The evidence from brain damage suggests that soul-stuff does not in fact have these alleged advantages, if indeed it exists: it is itself too closely tied to the material to possess them. Unexpectedly — for the dualist — mind degrades when matter is damaged; the greater the damage, the greater the degradation. Given that cognition degrades when, and to the extent that, matter is damaged, it seems likely that any mind that could survive the wholesale decay of matter that occurs after death would be, at best, sadly truncated, incapable of genuine thought or memory, and entirely incapable of preserving the identity of the unique individual whose mind it is.

Moreover, the fact that rationality degrades and consciousness fades or disappears when the underlying neural structures are damaged suggests that, contra the dualist, it is these neural structures that support and help to realize thought and consciousness, not immaterial mind — else the coincidental degradation of mind looks miraculous. Perhaps these points will seem more convincing if we have some actual cases of brain lesions and corresponding mind malfunction before us.

Consider some of the agnosias: disorders of recognition. There are many different kinds of agnosias, giving rise to difficulty in recognizing different types of object. Sometimes the deficit is very specific, involving, for instance, an inability to identify animals, or varieties of fruit. One relatively common form is prosopagnosia, the inability to recognize faces, including the faces of people close to the sufferer.

The response that best fits with our common sense, dualist, view of the mind preserves dualism by relegating some apparently mental functions to a physical medium that can degrade. For instance, we might propose that sufferers have lost access to the store of information that represents the people or objects they fail to recognize. Perhaps the brain contains something like the hard drive of a 13 14 introduction computer on which memories and facts are stored, and perhaps the storage is divided up so that memories of different kinds of things are each stored separately.

But in prosopagnosia, the store is corrupted, or access to it is disturbed. If something like this was right, then we might be able to preserve the view that mind is a spiritual substance, with the kinds of properties that such an indivisible substance is supposed to possess such as an inability to fragment. We rescue mind by delegating some of its functions to non-mind: memories are stored in a physical medium, which can fragment, but mind soars above matter.

Unfortunately, it is clear that the hypothesis just sketched is false. The agnosias are far stranger than that. Sufferers have not simply lost the ability to recognize objects or people; they have lost a sensespecific ability: to recognize a certain class of objects visually or tactilely, or aurally, and so on. The prosopagnosic who fails to recognize his wife when he looks at her knows immediately who she is when she speaks. Indeed, he may be able to describe what he sees as well as you or I.

Consider Dr. I think this could be an infloresence or flower. Now, suddenly, he came to life. His visual system functions perfectly well, allowing him to perceive and describe in detail the object with which he is presented. But he is forced to try to infer, haltingly, what the object is — even though he knows full well what a rose is and what it looks like. It appears that something very strange has happened to Dr. Its fabric has unravelled, in some way and at one corner, in a manner that no spiritual substance could conceivably do. It is difficult to see how to reconcile what he experiences with our common sense idea of what the mind is like.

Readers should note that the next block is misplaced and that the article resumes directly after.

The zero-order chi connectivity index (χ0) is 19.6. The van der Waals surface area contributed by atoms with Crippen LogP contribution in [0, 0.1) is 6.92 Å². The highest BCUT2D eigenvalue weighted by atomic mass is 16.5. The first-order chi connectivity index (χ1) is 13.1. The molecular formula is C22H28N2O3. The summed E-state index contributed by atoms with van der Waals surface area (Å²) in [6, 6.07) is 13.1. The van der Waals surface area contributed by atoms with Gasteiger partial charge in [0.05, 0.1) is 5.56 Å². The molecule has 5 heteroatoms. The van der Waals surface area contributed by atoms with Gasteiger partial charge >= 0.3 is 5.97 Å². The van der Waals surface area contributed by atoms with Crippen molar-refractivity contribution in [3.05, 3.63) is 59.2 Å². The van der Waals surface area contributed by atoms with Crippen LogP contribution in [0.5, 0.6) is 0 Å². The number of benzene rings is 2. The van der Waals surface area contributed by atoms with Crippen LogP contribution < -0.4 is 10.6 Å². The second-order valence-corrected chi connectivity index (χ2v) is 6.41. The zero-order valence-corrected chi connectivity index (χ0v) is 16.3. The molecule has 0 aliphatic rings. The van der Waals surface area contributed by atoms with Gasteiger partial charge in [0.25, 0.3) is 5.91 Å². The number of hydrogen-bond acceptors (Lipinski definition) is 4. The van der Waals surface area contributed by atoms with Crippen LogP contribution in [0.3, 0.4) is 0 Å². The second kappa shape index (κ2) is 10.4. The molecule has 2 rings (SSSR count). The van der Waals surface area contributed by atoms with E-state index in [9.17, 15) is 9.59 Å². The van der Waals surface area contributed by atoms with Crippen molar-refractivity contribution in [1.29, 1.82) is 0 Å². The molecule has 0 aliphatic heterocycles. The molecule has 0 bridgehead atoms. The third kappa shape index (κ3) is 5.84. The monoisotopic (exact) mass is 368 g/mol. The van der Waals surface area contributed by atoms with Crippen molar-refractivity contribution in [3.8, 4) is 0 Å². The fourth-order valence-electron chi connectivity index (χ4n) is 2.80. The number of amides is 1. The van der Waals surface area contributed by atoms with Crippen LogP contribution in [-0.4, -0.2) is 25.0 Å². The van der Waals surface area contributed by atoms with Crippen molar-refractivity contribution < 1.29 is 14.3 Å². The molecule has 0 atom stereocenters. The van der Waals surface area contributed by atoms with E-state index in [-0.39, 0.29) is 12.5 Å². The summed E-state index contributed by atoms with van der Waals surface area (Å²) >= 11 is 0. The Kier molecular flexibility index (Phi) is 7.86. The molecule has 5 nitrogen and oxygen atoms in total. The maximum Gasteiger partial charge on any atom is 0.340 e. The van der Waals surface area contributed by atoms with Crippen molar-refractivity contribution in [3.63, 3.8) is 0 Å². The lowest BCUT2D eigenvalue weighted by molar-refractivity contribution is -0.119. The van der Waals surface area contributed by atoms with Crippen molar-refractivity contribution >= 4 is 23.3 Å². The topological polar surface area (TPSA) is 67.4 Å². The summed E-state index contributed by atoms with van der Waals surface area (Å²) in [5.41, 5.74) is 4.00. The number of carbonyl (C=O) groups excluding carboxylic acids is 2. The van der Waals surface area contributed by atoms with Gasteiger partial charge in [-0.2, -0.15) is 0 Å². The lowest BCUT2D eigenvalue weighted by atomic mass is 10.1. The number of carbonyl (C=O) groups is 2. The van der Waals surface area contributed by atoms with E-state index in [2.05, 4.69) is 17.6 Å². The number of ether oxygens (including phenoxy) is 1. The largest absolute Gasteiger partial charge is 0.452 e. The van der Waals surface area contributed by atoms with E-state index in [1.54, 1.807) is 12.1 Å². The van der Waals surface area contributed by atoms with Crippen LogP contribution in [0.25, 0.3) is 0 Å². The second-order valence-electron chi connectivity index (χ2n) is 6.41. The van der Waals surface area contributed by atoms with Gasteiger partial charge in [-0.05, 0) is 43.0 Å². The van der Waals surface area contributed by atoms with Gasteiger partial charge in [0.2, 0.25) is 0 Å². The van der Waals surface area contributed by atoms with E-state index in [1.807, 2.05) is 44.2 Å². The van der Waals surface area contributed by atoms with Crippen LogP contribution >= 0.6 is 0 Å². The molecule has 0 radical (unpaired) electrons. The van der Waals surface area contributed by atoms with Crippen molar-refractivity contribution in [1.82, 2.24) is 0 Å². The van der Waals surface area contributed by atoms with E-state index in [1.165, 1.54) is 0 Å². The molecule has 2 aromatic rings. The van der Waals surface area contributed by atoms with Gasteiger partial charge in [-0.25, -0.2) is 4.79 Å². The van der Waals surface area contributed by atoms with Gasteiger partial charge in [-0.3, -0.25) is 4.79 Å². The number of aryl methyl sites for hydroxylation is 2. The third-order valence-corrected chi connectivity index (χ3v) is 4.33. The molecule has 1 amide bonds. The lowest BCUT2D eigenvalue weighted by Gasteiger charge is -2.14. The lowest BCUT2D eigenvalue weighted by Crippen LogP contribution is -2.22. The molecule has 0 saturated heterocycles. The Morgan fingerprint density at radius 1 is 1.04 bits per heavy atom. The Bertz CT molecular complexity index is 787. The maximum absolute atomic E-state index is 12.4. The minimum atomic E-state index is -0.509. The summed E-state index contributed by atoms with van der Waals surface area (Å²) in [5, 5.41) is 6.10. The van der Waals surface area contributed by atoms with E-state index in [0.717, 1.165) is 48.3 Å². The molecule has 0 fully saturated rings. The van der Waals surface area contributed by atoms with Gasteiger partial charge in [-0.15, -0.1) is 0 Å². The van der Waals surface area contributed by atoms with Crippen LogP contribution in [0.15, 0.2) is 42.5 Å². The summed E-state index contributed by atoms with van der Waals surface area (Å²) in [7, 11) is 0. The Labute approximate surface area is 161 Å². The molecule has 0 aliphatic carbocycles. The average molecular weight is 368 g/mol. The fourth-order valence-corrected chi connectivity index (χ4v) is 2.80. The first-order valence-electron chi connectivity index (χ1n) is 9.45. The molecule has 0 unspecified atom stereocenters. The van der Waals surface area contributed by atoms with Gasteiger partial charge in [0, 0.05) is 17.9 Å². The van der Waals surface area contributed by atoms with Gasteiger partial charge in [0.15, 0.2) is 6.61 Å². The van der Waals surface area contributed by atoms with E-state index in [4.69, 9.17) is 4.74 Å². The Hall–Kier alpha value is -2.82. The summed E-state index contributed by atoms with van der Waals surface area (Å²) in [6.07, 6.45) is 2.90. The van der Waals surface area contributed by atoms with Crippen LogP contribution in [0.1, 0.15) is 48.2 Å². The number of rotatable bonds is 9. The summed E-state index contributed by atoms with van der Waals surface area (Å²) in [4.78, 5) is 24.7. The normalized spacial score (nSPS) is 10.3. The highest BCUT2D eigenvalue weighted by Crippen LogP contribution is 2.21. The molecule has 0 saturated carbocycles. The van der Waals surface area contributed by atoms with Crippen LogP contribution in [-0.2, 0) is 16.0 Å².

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Perhaps a way might be found to accommodate Dr. One more example: another agnosia. In mirror agnosia, patients suffering from neglect mistake the reflections of objects for the objects themselves, even though they know in some sense that they are looking at a mirror image, and only when the mirror is positioned in certain ways. First, a brief introduction to neglect, which is itself a neurological disorder of great interest.

Someone suffering from neglect is profoundly indifferent to a portion of their visual field, even though their visual system is undamaged. Usually, it is the left side of the field that is affected: a neglect sufferer might put makeup on or shave only the right side of their face; when asked to draw a clock, they typically draw a complete circle, but then stuff all the numbers from one to twelve on the right hand half. All four patients tested correctly reached behind them to grab the object, just as you and I would. Rather than reach behind them for the object, they reached toward the mirror.

When asked where the object was, they replied that it was in, or behind, the mirror. They knew what a mirror was, and what it does, but when the object reflected was in their neglected field, this knowledge guided neither their verbal responses nor their actions. A similar confusion concerning mirrors occurs in the delusion known as mirror misidentification.

In this delusion, patients mistake their own reflection for another person: not the reflection of another person, but the very person. Presented with a mirror, the sufferer says that the person they see is a stranger; perhaps someone who has been following them about. But once again their knowledge concerning mirrors seems intact. Consider this exchange between an experimenter and a sufferer from mirror misidentification. The experimenter positions herself next to F. She points to her own reflection, and asks who that person is.

And who is the person standing next to me, she asks? All I want to do, right now, is to draw your attention to how strange malfunctions of the mind can be — far stranger than we might have predicted from our armchairs — and also how merely physical dysfunction can disrupt the mind. The mind may not be a thing; it may not be best understood as a physical object that can be located in space.